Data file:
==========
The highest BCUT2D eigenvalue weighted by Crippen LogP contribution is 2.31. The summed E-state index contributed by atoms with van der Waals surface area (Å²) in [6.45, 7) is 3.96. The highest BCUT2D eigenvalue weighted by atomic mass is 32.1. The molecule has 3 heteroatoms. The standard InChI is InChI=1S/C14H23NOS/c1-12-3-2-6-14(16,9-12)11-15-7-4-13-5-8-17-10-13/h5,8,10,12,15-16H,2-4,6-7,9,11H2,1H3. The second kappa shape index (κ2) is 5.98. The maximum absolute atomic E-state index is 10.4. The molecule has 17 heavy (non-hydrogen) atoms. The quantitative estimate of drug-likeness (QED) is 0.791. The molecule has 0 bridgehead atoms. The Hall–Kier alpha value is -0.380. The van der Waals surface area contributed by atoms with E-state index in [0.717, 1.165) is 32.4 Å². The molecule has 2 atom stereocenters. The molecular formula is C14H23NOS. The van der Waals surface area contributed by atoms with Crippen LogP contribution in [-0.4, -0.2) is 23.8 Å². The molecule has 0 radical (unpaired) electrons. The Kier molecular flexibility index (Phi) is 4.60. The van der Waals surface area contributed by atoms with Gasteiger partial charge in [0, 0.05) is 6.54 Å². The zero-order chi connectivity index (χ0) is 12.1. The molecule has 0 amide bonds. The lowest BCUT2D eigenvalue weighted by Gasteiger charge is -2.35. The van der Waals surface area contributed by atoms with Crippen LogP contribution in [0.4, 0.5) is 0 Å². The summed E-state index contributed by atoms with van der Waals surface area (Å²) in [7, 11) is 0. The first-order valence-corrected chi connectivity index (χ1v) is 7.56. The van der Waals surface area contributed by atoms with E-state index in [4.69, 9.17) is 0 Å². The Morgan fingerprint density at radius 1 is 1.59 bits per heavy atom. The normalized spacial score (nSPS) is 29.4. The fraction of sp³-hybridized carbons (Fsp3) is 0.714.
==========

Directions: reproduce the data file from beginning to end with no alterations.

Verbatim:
The highest BCUT2D eigenvalue weighted by Crippen LogP contribution is 2.31. The summed E-state index contributed by atoms with van der Waals surface area (Å²) in [6.45, 7) is 3.96. The highest BCUT2D eigenvalue weighted by atomic mass is 32.1. The molecule has 3 heteroatoms. The standard InChI is InChI=1S/C14H23NOS/c1-12-3-2-6-14(16,9-12)11-15-7-4-13-5-8-17-10-13/h5,8,10,12,15-16H,2-4,6-7,9,11H2,1H3. The second kappa shape index (κ2) is 5.98. The maximum absolute atomic E-state index is 10.4. The molecule has 17 heavy (non-hydrogen) atoms. The quantitative estimate of drug-likeness (QED) is 0.791. The molecule has 0 bridgehead atoms. The Hall–Kier alpha value is -0.380. The van der Waals surface area contributed by atoms with E-state index in [0.717, 1.165) is 32.4 Å². The molecule has 2 atom stereocenters. The molecular formula is C14H23NOS. The van der Waals surface area contributed by atoms with Crippen LogP contribution in [-0.4, -0.2) is 23.8 Å². The molecule has 0 radical (unpaired) electrons. The Kier molecular flexibility index (Phi) is 4.60. The van der Waals surface area contributed by atoms with Gasteiger partial charge in [0, 0.05) is 6.54 Å². The zero-order chi connectivity index (χ0) is 12.1. The molecule has 0 amide bonds. The lowest BCUT2D eigenvalue weighted by Gasteiger charge is -2.35. The van der Waals surface area contributed by atoms with Crippen LogP contribution in [0.4, 0.5) is 0 Å². The summed E-state index contributed by atoms with van der Waals surface area (Å²) in [7, 11) is 0. The first-order valence-corrected chi connectivity index (χ1v) is 7.56. The van der Waals surface area contributed by atoms with E-state index in [4.69, 9.17) is 0 Å². The Morgan fingerprint density at radius 1 is 1.59 bits per heavy atom. The normalized spacial score (nSPS) is 29.4. The fraction of sp³-hybridized carbons (Fsp3) is 0.714.